Plea deal ends personal ordeal for Julian Assange, but media freedom concerns remain

The union for Australian journalists, of which Julian Assange is a member, has issued a statement celebrating his release. However, the Media, Entertainment & Arts Alliance remains concerned about what the deal will mean for whistleblowers around the world. We republish their statement below.

The reported plea bargain between Julian Assange and the United States government brings to a close one of the darkest periods in the history of media freedom, says the union for Australian journalists.

While the details of the deal are still to be confirmed, MEAA welcomes the release of Assange, a Media, Entertainment & Arts Alliance member, after five years of relentless campaigning by journalists, unions, and press freedom advocates around the world.

MEAA remains concerned what the deal will mean for media freedom around the world.

The work of Wikileaks at the centre of this case – which exposed war crimes and other wrongdoing by the US in Iraq and Afghanistan – was strong, public interest journalism.

MEAA fears the deal will embolden the US and other governments around the world to continue to pursue and prosecute journalists who disclose to the public information they would rather keep suppressed.

MEAA Media Federal President Karen Percy welcomed the news that Julian Assange has already been released from Belmarsh Prison, where he has been held as his case has wound its way through UK courts.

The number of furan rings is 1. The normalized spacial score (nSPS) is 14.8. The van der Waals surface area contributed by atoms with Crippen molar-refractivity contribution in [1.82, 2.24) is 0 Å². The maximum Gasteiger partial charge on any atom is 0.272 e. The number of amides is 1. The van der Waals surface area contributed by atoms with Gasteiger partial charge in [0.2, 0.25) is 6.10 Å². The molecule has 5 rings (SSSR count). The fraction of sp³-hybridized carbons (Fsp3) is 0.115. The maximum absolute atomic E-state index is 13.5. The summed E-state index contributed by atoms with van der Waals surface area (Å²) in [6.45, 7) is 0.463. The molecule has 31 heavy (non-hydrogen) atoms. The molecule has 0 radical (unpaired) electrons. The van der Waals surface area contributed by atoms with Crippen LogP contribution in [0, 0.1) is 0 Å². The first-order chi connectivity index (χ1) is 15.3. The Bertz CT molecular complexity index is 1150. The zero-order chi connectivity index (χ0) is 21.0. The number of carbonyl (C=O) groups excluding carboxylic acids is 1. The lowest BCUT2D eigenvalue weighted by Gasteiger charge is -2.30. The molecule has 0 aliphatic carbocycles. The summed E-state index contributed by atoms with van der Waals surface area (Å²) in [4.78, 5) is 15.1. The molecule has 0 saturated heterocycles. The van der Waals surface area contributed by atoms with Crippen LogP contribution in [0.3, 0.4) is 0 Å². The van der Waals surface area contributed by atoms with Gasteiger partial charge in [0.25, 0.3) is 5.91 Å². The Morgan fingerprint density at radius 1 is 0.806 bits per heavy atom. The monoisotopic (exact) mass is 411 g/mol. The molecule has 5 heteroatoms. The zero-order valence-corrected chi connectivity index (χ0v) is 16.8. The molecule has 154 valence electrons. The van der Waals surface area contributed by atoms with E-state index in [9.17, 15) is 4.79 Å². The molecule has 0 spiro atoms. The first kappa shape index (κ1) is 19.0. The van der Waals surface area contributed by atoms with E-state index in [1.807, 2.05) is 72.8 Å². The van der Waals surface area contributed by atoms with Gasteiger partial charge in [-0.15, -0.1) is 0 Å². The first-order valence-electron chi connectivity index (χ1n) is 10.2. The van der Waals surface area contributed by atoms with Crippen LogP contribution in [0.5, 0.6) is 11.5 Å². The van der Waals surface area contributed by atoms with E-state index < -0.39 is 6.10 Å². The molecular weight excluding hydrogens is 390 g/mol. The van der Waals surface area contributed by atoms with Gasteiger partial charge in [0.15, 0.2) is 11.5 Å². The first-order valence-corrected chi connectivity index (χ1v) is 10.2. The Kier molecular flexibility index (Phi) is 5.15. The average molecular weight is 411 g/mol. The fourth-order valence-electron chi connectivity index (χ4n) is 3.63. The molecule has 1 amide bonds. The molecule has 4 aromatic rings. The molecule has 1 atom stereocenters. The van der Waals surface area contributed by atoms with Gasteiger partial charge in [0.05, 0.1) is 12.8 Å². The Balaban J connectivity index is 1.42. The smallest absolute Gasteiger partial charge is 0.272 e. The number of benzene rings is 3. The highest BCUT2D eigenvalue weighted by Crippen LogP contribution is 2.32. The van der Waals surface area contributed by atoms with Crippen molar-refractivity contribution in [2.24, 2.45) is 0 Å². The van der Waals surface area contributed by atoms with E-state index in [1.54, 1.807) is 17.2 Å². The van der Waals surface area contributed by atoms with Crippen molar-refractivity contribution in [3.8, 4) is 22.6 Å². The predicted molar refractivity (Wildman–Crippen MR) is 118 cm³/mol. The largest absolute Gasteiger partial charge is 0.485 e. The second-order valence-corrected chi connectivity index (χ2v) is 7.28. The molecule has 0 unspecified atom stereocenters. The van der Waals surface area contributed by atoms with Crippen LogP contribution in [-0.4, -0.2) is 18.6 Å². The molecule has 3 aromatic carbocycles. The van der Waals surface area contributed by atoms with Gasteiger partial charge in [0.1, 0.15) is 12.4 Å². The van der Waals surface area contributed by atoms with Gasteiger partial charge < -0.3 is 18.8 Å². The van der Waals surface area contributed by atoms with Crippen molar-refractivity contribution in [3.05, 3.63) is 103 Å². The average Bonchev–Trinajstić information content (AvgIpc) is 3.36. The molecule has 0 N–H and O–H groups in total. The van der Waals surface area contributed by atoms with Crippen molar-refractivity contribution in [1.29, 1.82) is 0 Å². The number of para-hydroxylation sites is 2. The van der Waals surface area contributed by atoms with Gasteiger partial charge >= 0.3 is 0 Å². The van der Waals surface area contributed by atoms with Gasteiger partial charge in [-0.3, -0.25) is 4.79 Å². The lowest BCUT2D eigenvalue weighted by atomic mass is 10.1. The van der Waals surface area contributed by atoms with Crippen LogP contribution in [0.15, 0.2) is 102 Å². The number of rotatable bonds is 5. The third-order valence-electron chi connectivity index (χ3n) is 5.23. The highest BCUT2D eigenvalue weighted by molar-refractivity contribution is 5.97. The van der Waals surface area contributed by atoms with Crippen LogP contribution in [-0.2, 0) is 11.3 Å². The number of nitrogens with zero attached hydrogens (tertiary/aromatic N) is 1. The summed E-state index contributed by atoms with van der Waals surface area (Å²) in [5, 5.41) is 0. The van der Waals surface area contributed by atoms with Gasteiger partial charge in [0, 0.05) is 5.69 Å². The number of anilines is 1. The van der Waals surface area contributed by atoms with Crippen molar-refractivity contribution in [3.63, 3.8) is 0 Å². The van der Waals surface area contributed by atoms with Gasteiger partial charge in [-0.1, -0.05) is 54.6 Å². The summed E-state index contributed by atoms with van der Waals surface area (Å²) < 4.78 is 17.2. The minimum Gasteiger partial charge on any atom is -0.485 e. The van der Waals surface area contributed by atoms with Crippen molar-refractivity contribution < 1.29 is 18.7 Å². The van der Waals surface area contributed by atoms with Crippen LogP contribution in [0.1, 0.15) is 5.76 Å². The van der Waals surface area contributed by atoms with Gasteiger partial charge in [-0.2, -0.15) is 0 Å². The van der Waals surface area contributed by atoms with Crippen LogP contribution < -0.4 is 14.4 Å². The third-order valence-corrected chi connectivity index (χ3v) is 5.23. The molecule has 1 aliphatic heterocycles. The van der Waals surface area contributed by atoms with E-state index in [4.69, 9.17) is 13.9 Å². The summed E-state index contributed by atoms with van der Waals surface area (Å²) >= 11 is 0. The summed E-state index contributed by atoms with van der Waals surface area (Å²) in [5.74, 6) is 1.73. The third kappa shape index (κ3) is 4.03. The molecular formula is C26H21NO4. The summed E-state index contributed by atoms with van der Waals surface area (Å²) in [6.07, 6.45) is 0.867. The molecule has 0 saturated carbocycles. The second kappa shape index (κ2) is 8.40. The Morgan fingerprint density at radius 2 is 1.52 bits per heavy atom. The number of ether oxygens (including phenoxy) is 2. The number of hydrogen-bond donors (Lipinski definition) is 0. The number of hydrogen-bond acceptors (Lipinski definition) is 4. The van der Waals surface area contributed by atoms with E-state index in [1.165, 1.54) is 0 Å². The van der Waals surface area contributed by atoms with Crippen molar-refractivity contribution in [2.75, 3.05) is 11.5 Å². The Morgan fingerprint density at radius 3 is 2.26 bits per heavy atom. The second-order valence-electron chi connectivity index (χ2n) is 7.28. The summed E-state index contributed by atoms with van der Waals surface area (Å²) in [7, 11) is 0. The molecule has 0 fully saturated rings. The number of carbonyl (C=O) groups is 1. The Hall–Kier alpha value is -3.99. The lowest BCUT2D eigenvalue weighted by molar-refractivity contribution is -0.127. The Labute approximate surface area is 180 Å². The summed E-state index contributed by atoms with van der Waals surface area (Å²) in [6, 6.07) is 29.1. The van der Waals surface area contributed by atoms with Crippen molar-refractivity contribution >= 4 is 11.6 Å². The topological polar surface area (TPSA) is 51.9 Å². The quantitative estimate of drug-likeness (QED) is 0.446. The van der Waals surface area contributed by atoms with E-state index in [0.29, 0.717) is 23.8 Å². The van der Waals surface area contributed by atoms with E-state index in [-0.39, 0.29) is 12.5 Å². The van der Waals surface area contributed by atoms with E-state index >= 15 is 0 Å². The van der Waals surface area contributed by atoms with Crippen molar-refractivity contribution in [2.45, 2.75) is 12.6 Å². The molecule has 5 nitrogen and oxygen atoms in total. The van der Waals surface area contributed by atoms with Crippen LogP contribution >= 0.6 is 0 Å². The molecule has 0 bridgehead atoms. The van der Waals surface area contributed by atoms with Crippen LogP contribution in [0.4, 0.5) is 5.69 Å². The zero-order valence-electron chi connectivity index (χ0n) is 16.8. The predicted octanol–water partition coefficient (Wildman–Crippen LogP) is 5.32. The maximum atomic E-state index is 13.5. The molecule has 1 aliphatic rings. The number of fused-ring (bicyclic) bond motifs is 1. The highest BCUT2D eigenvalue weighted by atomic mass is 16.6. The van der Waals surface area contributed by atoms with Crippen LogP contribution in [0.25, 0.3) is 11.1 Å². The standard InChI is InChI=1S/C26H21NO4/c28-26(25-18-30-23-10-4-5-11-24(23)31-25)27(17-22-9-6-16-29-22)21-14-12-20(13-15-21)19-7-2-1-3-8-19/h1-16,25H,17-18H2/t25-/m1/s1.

“We wish Julian all the best as he is reunited with his wife, young sons and other relatives who have fought tirelessly for his freedom.

“We commend Julian for his courage over this long period, and his legal team and supporters for their relentless battle against this injustice.

“We’ve been extremely concerned about the impact on his physical and mental wellbeing during Julian’s long period of imprisonment and respect the decision to bring an end to the ordeal for all involved.

“The deal reported today does not in any way mean that the struggle for media freedom has been futile; quite the opposite, it places governments on notice that a global movement will be mobilised whenever they blatantly threaten journalism in a similar way.

“The espionage charges laid against Assange were a grotesque overreach by the US government and an attack on journalism and media freedom.

“The pursuit of Julian Assange has set a dangerous precedent that will have a potential chilling effect on investigative journalism.

“The stories published by WikiLeaks and other outlets more than a decade ago were clearly in the public interest. The charges by the US sought to curtail free speech, criminalise journalism and send a clear message to future whistleblowers and publishers that they too will be punished.

“This was clearly in the public interest and it has always been an outrage that the US government sought to prosecute him for espionage for reporting that was published in collaboration with some of the world’s leading media organisations.”

Julian Assange has been a member since 2007 and in 2011 WikiLeaks won the Outstanding Contribution to Journalism Walkley award, one of Australia’s most prestigious journalism awards.